Lessons Learned 3: What I Learned About Learning in Grades 3 and 4 (3/5)
Editor’s note: This is the third in Trent DeJong’s series “Lessons Learned.” Check out the first two posts “4 Phases of Teaching,” and “What I Learned About Learning in K-2,” and stay tuned for “What I Learned About Learning: Whales,” and “What I Learned About Learning in Grades 5-7.”
Throughout my own education there have been episodes that I now realize taught me something important about teaching.
I wish I understood what happened to me in grade 3. It was the most important year in my life and it was probably because of my teacher, Mrs. Geldhof. Apparently, I was a fearful child. I am told that I was scared of the tornado alarm system tests that happened on scheduled Fridays. And I was scared of fuzzy caterpillars on the deck. I walked miles to school alone because I was scared of the bus—actually, it was the “bus culture” I was afraid of.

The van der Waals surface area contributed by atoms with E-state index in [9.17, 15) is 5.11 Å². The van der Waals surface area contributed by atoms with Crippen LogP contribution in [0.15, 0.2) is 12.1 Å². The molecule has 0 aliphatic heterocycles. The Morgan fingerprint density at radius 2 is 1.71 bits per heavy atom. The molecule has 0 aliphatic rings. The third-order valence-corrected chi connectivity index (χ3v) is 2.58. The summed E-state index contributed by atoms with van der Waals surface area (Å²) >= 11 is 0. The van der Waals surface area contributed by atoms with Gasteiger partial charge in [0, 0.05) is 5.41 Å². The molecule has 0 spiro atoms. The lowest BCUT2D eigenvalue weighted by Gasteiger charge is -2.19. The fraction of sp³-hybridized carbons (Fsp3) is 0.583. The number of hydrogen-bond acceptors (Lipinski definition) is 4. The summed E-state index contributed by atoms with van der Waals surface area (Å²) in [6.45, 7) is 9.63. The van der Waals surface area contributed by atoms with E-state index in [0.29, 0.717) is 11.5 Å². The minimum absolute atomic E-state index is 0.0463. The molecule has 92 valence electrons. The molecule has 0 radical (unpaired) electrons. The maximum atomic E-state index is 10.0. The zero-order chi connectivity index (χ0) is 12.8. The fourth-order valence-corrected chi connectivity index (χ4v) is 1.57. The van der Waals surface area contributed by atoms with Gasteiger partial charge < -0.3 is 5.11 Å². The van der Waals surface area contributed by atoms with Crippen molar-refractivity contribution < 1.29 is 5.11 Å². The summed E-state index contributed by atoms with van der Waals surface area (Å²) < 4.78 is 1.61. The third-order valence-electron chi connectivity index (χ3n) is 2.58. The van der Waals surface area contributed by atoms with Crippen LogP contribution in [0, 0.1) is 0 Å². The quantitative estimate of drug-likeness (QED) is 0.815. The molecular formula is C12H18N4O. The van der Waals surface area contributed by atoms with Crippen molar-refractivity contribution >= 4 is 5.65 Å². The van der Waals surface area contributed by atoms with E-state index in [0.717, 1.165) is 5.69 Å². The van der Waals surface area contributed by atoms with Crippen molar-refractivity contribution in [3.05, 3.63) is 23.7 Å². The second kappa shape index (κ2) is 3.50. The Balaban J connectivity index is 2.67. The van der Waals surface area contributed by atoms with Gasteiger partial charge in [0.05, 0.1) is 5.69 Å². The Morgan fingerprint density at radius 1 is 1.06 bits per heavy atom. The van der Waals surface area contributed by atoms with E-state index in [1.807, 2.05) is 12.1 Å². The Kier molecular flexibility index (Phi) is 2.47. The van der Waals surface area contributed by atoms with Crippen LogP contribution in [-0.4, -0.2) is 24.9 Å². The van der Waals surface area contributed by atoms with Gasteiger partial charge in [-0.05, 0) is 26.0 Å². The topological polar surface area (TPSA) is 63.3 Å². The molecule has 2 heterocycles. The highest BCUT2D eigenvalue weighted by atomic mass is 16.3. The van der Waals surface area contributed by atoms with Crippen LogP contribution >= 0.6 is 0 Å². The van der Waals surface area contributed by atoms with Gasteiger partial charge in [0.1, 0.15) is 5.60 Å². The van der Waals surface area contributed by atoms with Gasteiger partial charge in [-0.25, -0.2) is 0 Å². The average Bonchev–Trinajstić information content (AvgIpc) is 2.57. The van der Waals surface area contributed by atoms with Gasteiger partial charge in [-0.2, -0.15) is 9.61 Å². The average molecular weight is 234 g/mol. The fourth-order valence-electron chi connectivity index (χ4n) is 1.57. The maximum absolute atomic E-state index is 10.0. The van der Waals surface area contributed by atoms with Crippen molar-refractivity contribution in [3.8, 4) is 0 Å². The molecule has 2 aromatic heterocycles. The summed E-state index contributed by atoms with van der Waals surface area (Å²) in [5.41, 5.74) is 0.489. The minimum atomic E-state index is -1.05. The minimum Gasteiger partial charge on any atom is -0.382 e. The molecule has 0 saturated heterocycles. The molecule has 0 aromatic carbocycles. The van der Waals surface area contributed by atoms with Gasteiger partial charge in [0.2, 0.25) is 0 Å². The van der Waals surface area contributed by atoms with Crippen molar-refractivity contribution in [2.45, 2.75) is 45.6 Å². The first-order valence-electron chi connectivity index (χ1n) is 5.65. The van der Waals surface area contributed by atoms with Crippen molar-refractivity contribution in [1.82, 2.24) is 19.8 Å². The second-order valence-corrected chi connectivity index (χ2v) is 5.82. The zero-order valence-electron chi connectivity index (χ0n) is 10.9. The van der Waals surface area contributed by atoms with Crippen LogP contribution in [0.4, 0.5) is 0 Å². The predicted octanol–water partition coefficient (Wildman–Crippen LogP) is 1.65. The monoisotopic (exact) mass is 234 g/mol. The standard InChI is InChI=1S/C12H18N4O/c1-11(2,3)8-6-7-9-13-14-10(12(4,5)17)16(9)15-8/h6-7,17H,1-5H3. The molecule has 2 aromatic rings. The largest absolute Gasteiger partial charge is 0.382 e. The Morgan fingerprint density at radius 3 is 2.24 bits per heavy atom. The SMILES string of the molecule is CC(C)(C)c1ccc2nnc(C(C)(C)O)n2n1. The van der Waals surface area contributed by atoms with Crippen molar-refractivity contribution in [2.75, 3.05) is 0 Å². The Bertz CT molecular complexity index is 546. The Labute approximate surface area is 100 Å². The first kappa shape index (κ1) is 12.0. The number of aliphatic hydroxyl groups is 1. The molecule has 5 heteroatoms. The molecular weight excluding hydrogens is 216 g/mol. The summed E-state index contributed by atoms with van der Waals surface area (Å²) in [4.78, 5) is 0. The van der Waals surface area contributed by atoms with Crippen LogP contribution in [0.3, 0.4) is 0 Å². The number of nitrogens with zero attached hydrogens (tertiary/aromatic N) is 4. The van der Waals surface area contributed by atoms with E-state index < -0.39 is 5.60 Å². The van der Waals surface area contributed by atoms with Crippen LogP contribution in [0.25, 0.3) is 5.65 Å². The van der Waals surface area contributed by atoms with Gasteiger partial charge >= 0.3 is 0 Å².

In school, I was terrified by “timed tests.” Weekly arithmetic tests—the kind where you have a minute, or maybe it was 2 or 3, to correctly answer as many math facts as you can.
I don’t remember if it was addition or division, but I feared Fridays. I distinctly remember being unable to sleep on Thursday night knowing that we had one of these timed tests the next day. I distinctly remember, in the middle of one such test, Mark Verhage saying out loud, “Hey, look at Trent’s hand!” It was shaking so hard that it had become a distraction to other students. I remember trying to write the number 7 in the answer space, but my nervous system was in rebellion.
Needless to say, I did very poorly on these tests, and they did a very poor job at assessing my knowledge of math facts.
From my perspective, Mrs. Geldhof was tall. And she was blonde, and her hair was also really tall—it was, after all, 1971. I think I remember tall leather boots. She taught us a little Dutch. She had a little troll whose name was EGBDF; he had a lovely FACE (that’s a music thing). I don’t know what she did, but by the time grade 3 was done, I no longer suffered from anxiety. I know it was because of Mrs. Geldof because my dad says it was.